Reward Distribution

Appropriate reward design is crucial given that it drives the policy optimization process. In you_graph_2019, intermediate and adversarial rewards are introduced in order to enforce drug-likeness and validity of generated compounds. In zhou_optimization_2019, these requirements are ignored, and while optimization performance increases, desirable pharmaceutical properties are often lost. In the REACTOR framework, the separation between the agent and the environment allows us to maintain property-focused rewards that guide optimization while ensuring chemical constraints are met via environment design.

We use a deterministic reward function based on the property to be optimized. In 1, this corresponds to the binary prediction of compounds binding to the D2 Dopamine Receptor (DRD2). In 3, these are the penalized calculated octanol-water partition coefficient (cLogP) and quantitative estimate of drug-likeness (QED) qed. In order to avoid artificially biasing our agent towards greedy policies, we remove intermediate rewards and provide evaluative feedback only at termination of an episode. While we feel this is a more principled view on the design process, zhou_optimization_2019 have also suggested that using an intermediate reward discounted by a decreasing function of the step may improve learning efficiency. In 1, we further apply a constraint based on the atom count of a molecule to be consistent with prior work. When molecules exceed the maximum number of heavy atoms (38), the agent observes a reward of zero.

Transition Model

In the template-based REACTOR framework, state transitions are deterministic. We therefore have , according to our choice of reaction and the subsequent reactant-product selection. When modifying the reactant-selection policy, either via a stochastic heuristic such as an epsilon-greedy reactant selection, or learned hierarchical policies, state transitions over the higher level actions become stochastic according to the internal policy’s dynamics.

4 Experiments

To validate our framework, we benchmark its performance on goal-directed design tasks, focusing primarily on predicted activity for the D2 Dopamine Receptor. To maintain consistency with experiments done in prior work, we also perform additional experiments on penalized cLogP and QED, with the results presented in Supplementary Material.

In order to better understand the exploration behaviour of our approach, we also investigate the nature of the trajectories generated by the REACTOR policies, showing that policies retain drug-likeness across all optimization objectives, while also exploring distinct regions of chemical space.

4.1 Experimental Setup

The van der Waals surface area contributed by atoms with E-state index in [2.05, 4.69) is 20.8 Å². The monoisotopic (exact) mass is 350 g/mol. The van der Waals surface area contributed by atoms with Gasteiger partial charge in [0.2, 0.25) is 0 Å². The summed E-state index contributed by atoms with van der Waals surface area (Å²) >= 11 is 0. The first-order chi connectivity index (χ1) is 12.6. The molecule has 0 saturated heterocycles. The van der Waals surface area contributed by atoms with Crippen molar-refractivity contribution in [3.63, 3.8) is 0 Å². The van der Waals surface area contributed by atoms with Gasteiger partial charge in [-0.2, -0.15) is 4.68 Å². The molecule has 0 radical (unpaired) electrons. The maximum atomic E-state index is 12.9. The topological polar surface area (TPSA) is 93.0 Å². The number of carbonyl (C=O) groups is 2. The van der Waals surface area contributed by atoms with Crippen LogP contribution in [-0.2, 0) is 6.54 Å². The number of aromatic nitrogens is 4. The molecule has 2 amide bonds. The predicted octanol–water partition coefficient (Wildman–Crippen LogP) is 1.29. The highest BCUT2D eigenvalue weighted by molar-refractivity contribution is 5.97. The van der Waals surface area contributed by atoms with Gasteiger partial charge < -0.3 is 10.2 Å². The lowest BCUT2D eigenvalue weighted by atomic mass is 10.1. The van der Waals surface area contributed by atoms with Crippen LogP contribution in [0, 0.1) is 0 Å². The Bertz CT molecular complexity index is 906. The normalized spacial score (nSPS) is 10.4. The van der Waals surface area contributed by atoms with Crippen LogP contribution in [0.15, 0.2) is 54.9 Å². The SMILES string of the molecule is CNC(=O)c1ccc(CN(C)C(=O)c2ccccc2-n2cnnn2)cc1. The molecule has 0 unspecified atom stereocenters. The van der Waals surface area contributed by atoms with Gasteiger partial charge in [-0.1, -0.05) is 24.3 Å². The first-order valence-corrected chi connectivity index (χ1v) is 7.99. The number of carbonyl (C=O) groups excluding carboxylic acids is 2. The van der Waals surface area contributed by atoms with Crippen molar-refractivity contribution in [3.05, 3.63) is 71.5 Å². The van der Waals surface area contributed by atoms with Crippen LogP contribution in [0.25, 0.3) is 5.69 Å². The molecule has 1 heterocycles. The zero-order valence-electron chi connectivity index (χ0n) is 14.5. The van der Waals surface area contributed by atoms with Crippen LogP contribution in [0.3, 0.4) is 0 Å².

Baselines We compare our approach to two recent methods in deep generative molecular modelling, JT-VAE and ORGAN jin_junction_2019; guimaraes_objective-reinforced_2018. Each of these approaches was first pre-trained for up to 48h on the same compute facility, a single machine with 1 NVIDIA Tesla K80 GPU and 16 CPU cores. Property optimization was then performed using the same procedures as described in the original papers. We also compare our method with two state-of-the-art reinforcement learning approaches, Graph-Convolutional Policy Networks and MolDQN you_graph_2019; zhou_optimization_2019

. Each algorithm was run using the open-sourced code from the authors, while we enforced the same reward function implementation across methods to ensure consistency. We ran GCPN using 32 CPU cores for approximately 24 hours (against 8 hours in the original paper), and MolDQN for 20000 episodes (against 5000 episodes in the original paper). In addition, we added a steepest-ascent hill-climbing baseline using the REACTOR environment to demonstrate that for simple, mostly greedy objectives such as cLogP and QED, simple search policies may provide reasonable performance. In contrast, learned traversals of space become necessary for complex tasks such as DRD2.

Evaluation Given the inherent differences between generative and reinforcement learning models, evaluation was adapted to remain consistent within each class of algorithms. JT-VAE and ORGAN were evaluated based on decoded samples from their latent space, using the best results across training checkpoints, with statistics for JT-VAE computed over 3 random seeds. Given the prohibitive cost of training ORGAN, results are given over a single seed. Other baselines were compared based on three sets of 100 building blocks used as starting states. Statistics are reported over sets, while the statistics of the initial states are shown by BLOCKS.